It began as part of my undergraduate lectures. After teaching students about the key role of expectations in influencing exchange rate movements, I joked they too could now become one of those City economists who comment on market movements. X goes up and the market falls - you explain the fundamentals. X goes up and the market rises, appearing to contradict the fundamentals - you say the markets were expecting a bigger rise in X. There is no data to contradict you, so no one will question your wisdom.
Companies pay market researchers tons of money to find out why people do or do not buy their products, so the idea that an individual can know why the market moves within hours of it moving is just nonsense. Yet day after day we see City economists telling us just this. They hardly ever express any doubt or uncertainty. They know if they did the media would regard that as boring, and choose someone else next time.
In writing posts I talked about why the media used City economists for this kind of commentary, because academics would be hopeless at it. In my lecture I said an academic, if asked by the media to comment about why sterling fell by 1% yesterday, would give one of two replies. Either ‘oh, did it, I hadn’t noticed - too busy marking’ or ‘who knows, there could be lots of reasons, we have no evidence on this at all’. But as I said it during the lecture I realised that it some way this was not really a story about how hopeless academics are in talking about daily market changes, but a story about how the media treats knowledge. After all, the second response is the truthful one. Even the first conveys some truth: unless you are speculating on the markets why does one day’s modest market movement matter?
The media use City economists because they are used to telling stories. Stories that will impress clients with lots of money to invest. As I’m sure Chris Dillow has written, people are swayed by confidence, even if that confidence is completely unfounded. Put a climate scientist, who being a scientist knows about all their doubts and uncertainties and is honest about them, in a debate with a media savvy climate change denier, and you will see that many will find the climate denier more convincing.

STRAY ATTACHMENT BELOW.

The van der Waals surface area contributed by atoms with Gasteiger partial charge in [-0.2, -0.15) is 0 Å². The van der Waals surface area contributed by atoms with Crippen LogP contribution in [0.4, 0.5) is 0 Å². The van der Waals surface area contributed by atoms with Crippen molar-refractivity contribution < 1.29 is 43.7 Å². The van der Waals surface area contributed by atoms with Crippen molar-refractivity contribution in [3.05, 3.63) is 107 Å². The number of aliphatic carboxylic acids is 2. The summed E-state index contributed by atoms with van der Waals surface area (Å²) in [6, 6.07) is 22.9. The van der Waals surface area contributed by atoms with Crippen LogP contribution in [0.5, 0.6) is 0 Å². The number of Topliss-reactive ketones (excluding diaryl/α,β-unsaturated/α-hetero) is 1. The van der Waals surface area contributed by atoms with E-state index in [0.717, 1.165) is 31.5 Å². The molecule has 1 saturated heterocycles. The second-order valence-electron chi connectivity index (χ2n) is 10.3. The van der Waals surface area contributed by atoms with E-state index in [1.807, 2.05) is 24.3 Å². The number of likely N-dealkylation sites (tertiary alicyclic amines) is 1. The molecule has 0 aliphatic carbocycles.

So the fact that the media gets City economists to tell their stories day in and day out tells us something interesting about the media. They seem quite happy to allow people to tell stories as fact, because it appears that they are asking an expert who ‘knows’. Now I’m sure the response would be by both the media and the City economist that of course everyone really understands that these are stories and not knowledge, and they are worth repeating because they are plausible stories. They could be true, but everyone really knows they are just conjectures based on little solid evidence.
But does everyone really know this? I’m sure the City economist knows this. I’m less sure about the audience, and even sometimes about the person interviewing the economist. This is a game of pretend that has been going on for so long that what is pretend has become real. Wouldn’t it be a good idea to insist on these City economists prefacing everything they say by ‘Of course we do not know, but my hunch is that …’ Isn’t it better to properly inform viewers of what is going on here, even if it does become a little repetitive? Or is informing the viewer not what this is about? And does this constant repetition of false certainty not have something to do with how City economists can be regarded by some policymakers as high priests to the fickle god of the market.
It was interesting that some of the reaction I got to Saturday’s post was ‘why don’t forecasters tell people about these uncertainties’. Why are they not more modest? But the better ones are, and any academic who knows about macro forecasting will tell you how uncertain unconditional forecasting is. The fact that this knowledge is not reflected in how the media (or politicians) talk about them has everything to do with the media (and politicians). It suits most of the media (not all) to exaggerate the certainty, and then to express shock/horror when forecasts are wrong. And in a way it is a perfect example about the dangers of treating the media as just a harmless purveyor of news: you end up blaming the forecasters for something which is not their doing.